I was stunned and deeply troubled recently to hear about a friend’s financial circumstances. From beginning married life with a $10,000 mortgage some twenty years ago, today she and her husband are burdened by a mortgage in the hundreds of thousands for the same suburban three-bedroom unit.
How did that happen? Quite simply: they didn’t fully understand the terms of their loan or that the expensive childcare they were paying for was costing them more than the income she was bringing in.
A few weeks ago I harped on about our need for Common Sense Skills in schools, especially Communication Skills. (Link here if you haven’t read it.) This time I want to harp on about our urgent need for financial literacy.
Did you know that Australia has one of the highest levels of household debt in the world?
Did you know that Australian teenagers are scoring worse on financial literacy tests than in 2012?
Did you know that adults are still taking out loans they don’t understand (even after the supposed wake-up call of the Global Financial Crisis)?
Did you know that students who discuss money with their parents and have a bank account perform better on financial literacy tests?
It’s that easy! Talk about money with your kids. Sit down with them and give them the hard facts about what you spend on your mortgage or rent, food bill, utilities, car maintenance and petrol, school fees, activities, clothing and shoes, health care, holidays, outings, gifts… etc. Then show them what you earn. Voilà! Amazing personal development program at your kitchen table.
I was delighted when I was asked by business coach Camilla Mendoza to write a novel teaching financial literacy skills to teenagers. QUEST FOR RICHES is the result, and I hope this book is picked up by schools because it’s full of really useful practical information in, as per my usual style, the form of an entertaining story about four teenagers. (No, you haven't missed the launch. It's still coming...)
On Tuesday I had the opportunity to talk about the book with two groups of teens at an event called ‘The Comfort Zone’ that was being run at EV’s Youth Centre in Croydon. The brilliant idea of ‘Work Ready Coach’ Mario de Souza, the room was set up with a comfy zone in the centre: armchairs, cushions, movies… while in break-out rooms around the outside, activities were being run on various topics such as Sugar Awareness, ‘Digital Dopamine’, teamwork, mindfulness, and – the four money personalities! (That was me sharing about the characters in Quest For Riches.)
Each student who attended a workshop instead of lounging around on the lounge suite, accrued points and went into the draw for prizes that had been donated by local business, such as cinema tickets.
It was a great day, and I was very pleased to meet a teacher who is reading Quest For Riches at the moment and keen to have the school adopt the book as a text. Watch this space!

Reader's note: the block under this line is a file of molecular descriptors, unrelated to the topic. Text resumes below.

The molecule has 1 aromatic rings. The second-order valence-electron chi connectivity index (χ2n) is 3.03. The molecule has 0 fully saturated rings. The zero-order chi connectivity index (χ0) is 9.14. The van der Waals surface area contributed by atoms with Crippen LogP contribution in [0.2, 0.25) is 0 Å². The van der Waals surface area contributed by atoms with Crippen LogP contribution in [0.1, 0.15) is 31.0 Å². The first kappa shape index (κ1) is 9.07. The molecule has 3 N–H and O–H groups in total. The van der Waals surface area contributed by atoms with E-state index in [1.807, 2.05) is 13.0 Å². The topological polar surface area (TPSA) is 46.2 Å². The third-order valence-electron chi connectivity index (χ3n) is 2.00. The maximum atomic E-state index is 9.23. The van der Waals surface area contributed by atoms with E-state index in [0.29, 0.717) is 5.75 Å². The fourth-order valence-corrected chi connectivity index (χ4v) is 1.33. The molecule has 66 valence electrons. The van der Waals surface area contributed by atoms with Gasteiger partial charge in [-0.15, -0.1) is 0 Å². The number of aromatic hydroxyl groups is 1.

Meanwhile, do your kids a favour and talk about money with them. Open a bank account. Encourage them to save. Read Quest For Riches together…
It’s great to see so many schools proclaiming their values via big colourful posters around the campus on subjects to do with kindness and fairness and honesty and tolerance, and I have no doubt that teachers and principals repeatedly emphasise these values when they address students, but what about actual regular skill development?
‘Riches, my boy, don’t consist in having things but in not having to do something you don’t want to do, and don’t you forget it. Riches is being able to thumb your nose.’ - Brat Farrar by Josephine Tey
I was at a business networking event recently when I found myself chatting with Jay, an Indian businessman who shared with me the following story:
Jay's son had discovered that his friend received 50c for doing the dishes. After telling his mother, she asked, ‘Do you want 50c too?’
Mother's Day last Sunday reminded me of an article I wrote years ago about my children and the antics they were getting up to. As my youngest have just turned 18, I'm entering a whole new era now. I was a very focused mother – we home-educated as well, hence the Nina character, so mothering has always been a huge part of my life. I've also been very entrepreneurial and so never expected any empty nest syndrome at all; I was quite taken aback by a temporary feeling of purposelessness when the girls turned 18. It was almost as if my 'raison d'être' was complete.
Last week I went shopping with my 16 year old twin daughters to buy new shoes for their respective hobbies: ballet pointe shoes for one daughter and soccer boots for the other. I rather loved that outing because it was such a confirmation of our trust in our kids.
Having twins brings up all sorts of issues that we don't have to consider with children that come by-one-one. In particular, their individuality. Does one deliberately put twins into different classes and hobbies, or even schools, so that they develop their individuality, or does one allow them to decide how soon they are ready to diverge?